Virgin Galactic Is Cheaper but Is It at a Down-to-Earth Discount?

For quite some time, I’ve been skeptical about Virgin Galactic (NYSE:SPCE). Primarily, advanced transportation platforms for the ultra-wealthy tend not to be viable. However, one look at a chart of SPCE stock shows that I’ve been consistently wrong. But a broken clock is right twice during a 24-hour cycle and so here we are.

Virgin Galactic (SPCE) banner hanging on the New York Stock Exchange building to celebrate its IPO.
Source: Christopher Penler /

Of course, I’m referring to the dramatic turn of fortunes that befell SPCE stock in February of this year. At one point, shares closed up at $59.41, up 155% year-to-date. But within weeks, they crashed down to $26.53, a peak-to-trough loss of more than 55%.

What caused the quick erosion in market value was another delay in Virgin’s SpaceShipTwo test flight program. On an earnings call for the fourth quarter of 2020, management blamed a Dec. 12 aborted test flight on “electromagnetic interference (EMI) that caused a flight computer to reboot just as the vehicle ignited its hybrid rocket engine,” according to

Interestingly, Mike Moses, president of Virgin Galactic, stated, “We saw some of our sensor readings — pressures and temperatures, those kinds of things — show some unusual fluctuations, which let us know EMI was still present and maybe in systems we didn’t initially anticipate.”

Observers interpreted this disclosure pessimistically, as it implied that the company had a long way to go before becoming fully operational. Also, you don’t want any kind of issues, EMI or otherwise, when you’re breaking above the stratosphere. Therefore, it wasn’t terribly surprising that SPCE stock sold off like it did.

To the company’s credit, though, it’s moving ahead with its original testing program once the aborted Dec. 12 test flight resumes in May. Moreover, Virgin founder Richard Branson will be on board a flight, which may occur sometime this summer.

That’s really putting your money where mouth is. But will it be enough to convince Virgin Galactic shareholders?

SPCE Stock Is Facing Viability Concerns

It’s a really an awkward question. That’s because Virgin Galactic chairman Chamath Palihapitiya apparently doesn’t think so. To clarify, Palihapitiya stated that he remains “as dedicated as ever to Virgin Galactic’s team, mission and prospects.” Further, he mentioned that he sold his personal stake in SPCE stock to fund a large investment he’s making toward fighting climate change.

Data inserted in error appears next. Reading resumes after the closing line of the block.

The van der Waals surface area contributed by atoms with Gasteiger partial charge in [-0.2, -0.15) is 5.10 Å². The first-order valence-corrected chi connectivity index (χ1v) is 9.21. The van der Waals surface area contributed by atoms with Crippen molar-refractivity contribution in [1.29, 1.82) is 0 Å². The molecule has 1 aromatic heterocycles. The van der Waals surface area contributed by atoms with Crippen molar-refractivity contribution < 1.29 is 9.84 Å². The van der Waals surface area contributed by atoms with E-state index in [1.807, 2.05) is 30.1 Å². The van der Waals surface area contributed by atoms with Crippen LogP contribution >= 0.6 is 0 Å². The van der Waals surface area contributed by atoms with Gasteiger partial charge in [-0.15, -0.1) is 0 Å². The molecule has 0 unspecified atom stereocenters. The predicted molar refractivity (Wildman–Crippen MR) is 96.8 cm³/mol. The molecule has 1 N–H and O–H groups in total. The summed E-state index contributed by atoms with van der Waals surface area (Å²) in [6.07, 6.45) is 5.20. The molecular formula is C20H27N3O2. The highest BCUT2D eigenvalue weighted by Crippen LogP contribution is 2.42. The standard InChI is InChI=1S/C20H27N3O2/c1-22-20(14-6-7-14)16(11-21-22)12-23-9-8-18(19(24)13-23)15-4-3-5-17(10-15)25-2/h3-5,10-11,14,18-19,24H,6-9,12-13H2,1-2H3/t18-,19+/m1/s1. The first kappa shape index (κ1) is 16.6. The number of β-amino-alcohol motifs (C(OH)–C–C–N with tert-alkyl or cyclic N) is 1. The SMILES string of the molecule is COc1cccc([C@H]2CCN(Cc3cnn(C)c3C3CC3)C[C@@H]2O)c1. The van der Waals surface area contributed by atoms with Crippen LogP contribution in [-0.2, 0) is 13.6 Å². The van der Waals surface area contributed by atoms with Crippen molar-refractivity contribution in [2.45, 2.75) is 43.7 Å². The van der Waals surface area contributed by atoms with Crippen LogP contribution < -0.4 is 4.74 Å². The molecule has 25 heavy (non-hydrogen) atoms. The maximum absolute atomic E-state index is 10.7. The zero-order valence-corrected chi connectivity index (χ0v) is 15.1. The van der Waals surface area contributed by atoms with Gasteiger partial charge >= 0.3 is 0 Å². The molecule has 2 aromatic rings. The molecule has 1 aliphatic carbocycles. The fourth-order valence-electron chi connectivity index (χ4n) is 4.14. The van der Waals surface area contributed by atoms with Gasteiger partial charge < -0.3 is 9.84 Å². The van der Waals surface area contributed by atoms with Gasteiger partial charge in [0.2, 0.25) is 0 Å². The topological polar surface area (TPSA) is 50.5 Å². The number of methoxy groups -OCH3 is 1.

I think the initiative is a noble one. However, I still can’t get rid of the thought that had Palihapitiya really believed in the potential of SPCE stock, he would have held on and made a much bigger investment toward his environmental initiative.

If anything, this is a lesson that you can’t fall in love with your investments. You have no friends on Wall Street. Sometimes, who you think is your target stock’s biggest supporter could end up being the source of its downfall.

But the test flight delays bring up another concern, funding. As our own Mark Hake explained:

Virgin Galactic reported its earnings on Feb. 25 and its cash flow statement shows that the company burnt through $74 million in Q4 alone. This was part of $250 million in negative free cash flow for 2020.

The problem is the company has just $665 million in cash (before restricted cash) in the bank as of Dec. 31. If it to burns cash at a rate of $294 million from the rate it had during Q4, the cash will run out in two years.  That means that sometime in the next year the company will have to raise more equity or debt. That will be dilutive to the stock or lower its inherent value.

Chances are, Virgin Galactic will not keep getting hit by setbacks in its testing program. However, if it does, it’s not an inconsequential occurrence. Indeed, each future setback will increase the cash risk.

Everything Hinges on the News

Based on how high SPCE stock went several weeks ago, its present “half-off” price tag seems like a discount. From where I stand now, I’m not opposed to taking a modest gamble. If future test flights go off as planned, I think that could quickly reinvigorate shares.

But that’s also the risk. If we have another delay or setback with the testing program, investors could quickly lose patience. Therefore, you should only engage SPCE if you can handle the volatility.

On the date of publication, Josh Enomoto did not have (either directly or indirectly) any positions in the securities mentioned in this article.

A former senior business analyst for Sony Electronics, Josh Enomoto has helped broker major contracts with Fortune Global 500 companies. Over the past several years, he has delivered unique, critical insights for the investment markets, as well as various other industries including legal, construction management, and healthcare.

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